But, for the most part, there is little meaningful and co-ordinated communication between the various healing disciplines to work harmoniously on a patient's problems. Co-ordinated communication would allow two or more members of different branches of health care to come together to evaluate a patient and reach a diagnosis and treatment plan, while giving each appropriate approach individual and equal attention. An unfortunate lack of respect often exists among the groups.


This situation has proved disastrous for TMJ sufferers. Often people wonder why TMJ was missed in the diagnostic processes they went through with various clinicians. But "missed" isn't exactly the way to describe it. Most physicians, for example, were not taught to recognize TMJ. Therefore it isn't on their lists of possible causes for headaches. You can't really miss what you didn't know about or understand in the first place. There is a definite need to bridge the information gap between all clinicians.

TMJ is not currently a separate speciality in dentistry. There are currently no comprehensive training programs for studying it. The various approaches used in the past have had mixed results, and the time allotted to studying the problem in dental school is scanty or non-existent. Dental students are usually told the condition exists, but few are taught how to evaluate it, let alone treat it. Patients are still surprised when a dentist asks questions about TMJ symptoms during the course of a routine exam.

In medicine, the standard diagnostic approach is a procedure called differential diagnosis. When evaluating a patient, the physician lists (either mentally or in writing)the possible problems that may cause the symptoms the patient describes. To reach a proper diagnosis, the physician compares the characteristics of each of the listed diseases with the characteristics of the patient's condition. Diseases that do not match are eliminated.

In the course of diagnosing a patient complaining of headaches, this list will typically include, among other things, tumor, concussion, infection, and high blood pressure. Any one of these can cause headaches. But for the majority of patients, the causes of headaches can be limited to vascular headaches such as migraines or sinus disorders, and muscle-contraction or tension headaches. Of these types, migraine, sinus-related, and other vascular headaches make up the minority of all headaches. The majority of all headaches are muscle-contraction headaches, and the most frequent cause of these is TMJ. Unfortunately, this information isn't widely known, and is not included in training programs for clinicians.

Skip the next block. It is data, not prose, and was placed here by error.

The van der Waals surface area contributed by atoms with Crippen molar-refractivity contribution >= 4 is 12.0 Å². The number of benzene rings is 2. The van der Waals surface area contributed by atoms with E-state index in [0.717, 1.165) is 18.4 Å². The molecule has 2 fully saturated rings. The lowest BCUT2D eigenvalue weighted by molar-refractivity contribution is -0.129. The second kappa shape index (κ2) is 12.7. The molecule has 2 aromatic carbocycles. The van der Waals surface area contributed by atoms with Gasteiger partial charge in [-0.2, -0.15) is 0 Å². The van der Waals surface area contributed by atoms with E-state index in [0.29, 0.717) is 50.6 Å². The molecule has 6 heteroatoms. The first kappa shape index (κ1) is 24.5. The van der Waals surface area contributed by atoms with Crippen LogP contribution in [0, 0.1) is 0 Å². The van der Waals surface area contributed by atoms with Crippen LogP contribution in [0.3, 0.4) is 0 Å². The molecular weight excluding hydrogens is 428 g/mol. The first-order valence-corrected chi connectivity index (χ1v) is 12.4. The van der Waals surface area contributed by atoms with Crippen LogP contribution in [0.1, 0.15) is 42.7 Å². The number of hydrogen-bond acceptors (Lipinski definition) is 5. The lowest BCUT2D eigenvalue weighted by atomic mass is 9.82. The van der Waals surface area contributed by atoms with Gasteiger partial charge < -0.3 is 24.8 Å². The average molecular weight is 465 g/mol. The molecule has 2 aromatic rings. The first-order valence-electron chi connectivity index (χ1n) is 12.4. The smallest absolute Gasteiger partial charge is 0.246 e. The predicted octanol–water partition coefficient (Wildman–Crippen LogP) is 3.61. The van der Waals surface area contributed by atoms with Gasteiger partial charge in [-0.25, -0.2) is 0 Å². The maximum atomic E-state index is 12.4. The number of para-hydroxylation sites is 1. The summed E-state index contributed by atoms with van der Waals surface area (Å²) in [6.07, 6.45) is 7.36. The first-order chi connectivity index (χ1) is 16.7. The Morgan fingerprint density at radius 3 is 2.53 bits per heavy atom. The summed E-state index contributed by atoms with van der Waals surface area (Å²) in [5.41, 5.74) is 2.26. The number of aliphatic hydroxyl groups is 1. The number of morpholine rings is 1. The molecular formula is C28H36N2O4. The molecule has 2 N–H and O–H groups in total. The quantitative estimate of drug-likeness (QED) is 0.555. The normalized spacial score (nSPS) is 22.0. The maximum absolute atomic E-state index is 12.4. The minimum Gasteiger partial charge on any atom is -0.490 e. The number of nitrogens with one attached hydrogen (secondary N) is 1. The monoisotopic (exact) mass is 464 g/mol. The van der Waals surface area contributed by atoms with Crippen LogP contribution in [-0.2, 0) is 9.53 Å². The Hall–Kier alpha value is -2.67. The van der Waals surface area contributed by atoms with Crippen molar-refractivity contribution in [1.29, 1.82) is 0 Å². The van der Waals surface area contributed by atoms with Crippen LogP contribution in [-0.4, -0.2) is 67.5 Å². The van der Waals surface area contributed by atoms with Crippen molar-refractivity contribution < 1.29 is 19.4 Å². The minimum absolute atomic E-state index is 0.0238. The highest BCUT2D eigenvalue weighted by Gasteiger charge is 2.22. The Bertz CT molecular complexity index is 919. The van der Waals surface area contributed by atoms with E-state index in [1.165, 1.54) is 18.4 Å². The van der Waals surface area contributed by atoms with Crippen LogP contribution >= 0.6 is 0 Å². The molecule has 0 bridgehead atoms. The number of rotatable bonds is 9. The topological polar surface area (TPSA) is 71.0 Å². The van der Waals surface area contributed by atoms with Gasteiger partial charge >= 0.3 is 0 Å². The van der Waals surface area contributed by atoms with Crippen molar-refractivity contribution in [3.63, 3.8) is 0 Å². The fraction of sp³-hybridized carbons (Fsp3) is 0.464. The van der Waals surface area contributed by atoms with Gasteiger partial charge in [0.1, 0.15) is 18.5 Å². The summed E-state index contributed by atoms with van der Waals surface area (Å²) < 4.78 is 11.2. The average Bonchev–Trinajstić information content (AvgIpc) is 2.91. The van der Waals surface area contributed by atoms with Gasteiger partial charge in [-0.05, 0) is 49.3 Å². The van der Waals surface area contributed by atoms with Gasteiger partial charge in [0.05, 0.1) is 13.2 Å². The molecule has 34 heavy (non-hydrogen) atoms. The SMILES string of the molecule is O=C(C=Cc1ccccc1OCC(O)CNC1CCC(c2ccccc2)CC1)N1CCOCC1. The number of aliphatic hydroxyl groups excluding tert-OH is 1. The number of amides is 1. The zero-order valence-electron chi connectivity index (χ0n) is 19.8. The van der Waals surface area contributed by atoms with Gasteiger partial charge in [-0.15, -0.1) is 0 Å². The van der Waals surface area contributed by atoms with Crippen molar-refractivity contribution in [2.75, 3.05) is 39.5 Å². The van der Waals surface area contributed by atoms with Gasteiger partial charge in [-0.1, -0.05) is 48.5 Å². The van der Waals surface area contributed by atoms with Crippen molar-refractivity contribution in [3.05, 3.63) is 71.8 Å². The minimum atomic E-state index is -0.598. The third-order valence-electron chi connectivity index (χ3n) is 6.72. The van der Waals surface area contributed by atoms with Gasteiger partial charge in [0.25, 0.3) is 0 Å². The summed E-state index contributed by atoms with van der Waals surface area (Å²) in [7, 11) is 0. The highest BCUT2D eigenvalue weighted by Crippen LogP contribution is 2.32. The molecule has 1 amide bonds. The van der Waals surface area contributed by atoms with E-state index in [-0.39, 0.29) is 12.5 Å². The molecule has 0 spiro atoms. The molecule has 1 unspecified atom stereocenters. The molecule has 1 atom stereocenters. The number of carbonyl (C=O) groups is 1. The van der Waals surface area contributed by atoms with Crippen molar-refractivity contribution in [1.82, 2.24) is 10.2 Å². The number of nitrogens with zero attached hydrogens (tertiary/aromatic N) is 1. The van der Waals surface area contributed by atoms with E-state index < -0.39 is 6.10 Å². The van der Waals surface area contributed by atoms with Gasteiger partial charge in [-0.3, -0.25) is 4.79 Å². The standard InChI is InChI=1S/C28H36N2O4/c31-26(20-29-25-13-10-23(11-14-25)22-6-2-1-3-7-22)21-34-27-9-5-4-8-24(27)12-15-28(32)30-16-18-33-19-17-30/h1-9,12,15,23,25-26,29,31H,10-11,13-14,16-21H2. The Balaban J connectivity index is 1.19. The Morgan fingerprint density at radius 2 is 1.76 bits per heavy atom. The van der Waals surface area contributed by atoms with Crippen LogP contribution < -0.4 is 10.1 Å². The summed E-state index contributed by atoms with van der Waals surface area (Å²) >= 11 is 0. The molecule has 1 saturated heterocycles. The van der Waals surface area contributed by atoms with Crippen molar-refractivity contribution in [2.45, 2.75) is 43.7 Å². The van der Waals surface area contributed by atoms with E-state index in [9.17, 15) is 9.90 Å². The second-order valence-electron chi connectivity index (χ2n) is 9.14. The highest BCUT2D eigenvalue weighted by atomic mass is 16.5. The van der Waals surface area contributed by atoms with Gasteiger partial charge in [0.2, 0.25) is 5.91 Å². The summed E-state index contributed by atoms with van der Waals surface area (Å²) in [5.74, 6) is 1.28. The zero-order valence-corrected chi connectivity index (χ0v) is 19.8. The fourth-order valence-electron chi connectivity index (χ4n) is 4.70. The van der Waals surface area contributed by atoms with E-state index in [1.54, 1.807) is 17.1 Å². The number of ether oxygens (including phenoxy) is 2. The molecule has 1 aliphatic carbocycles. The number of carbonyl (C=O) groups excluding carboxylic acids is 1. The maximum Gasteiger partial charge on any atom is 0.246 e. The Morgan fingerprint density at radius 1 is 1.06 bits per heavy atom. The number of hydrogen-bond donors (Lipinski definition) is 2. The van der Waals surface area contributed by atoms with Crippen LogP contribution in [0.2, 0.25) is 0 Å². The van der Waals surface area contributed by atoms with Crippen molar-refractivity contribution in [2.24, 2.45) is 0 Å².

If all health care practitioners were aware of TMJ, it would be high on the list of causes for this kind of chronic pain. If they also knew how to screen for TMJ (a procedure taking minutes), a patient could be advised to have this condition investigated.

In an enlightened health care system, patients who suffer from chronic headaches and other TMJ symptoms would be evaluated using knowledge from all the healing arts. Using this integrated concept, practitioners could untangle and interpret the mystery of the patient's symptoms and devise an appropriate treatment plan by considering many ideas. This would be the best way to avoid leaving patients in chronic pain because the experts whose help they seek lack information.

Once open dialogue is created and information is shared, more and more people will receive competent and prompt treatment for TMJ. When this dialogue is established, it may open the door to more discussion in other areas of health care. The people who study and treat TMJ may become pioneers in significantly integrating the knowledge and tools of all the healing arts. We will hear fewer stories of destroyed families, careers, and entire lives. We will reduce the number of patients who, when they finally seek evaluation for TMJ, consider it their last hope.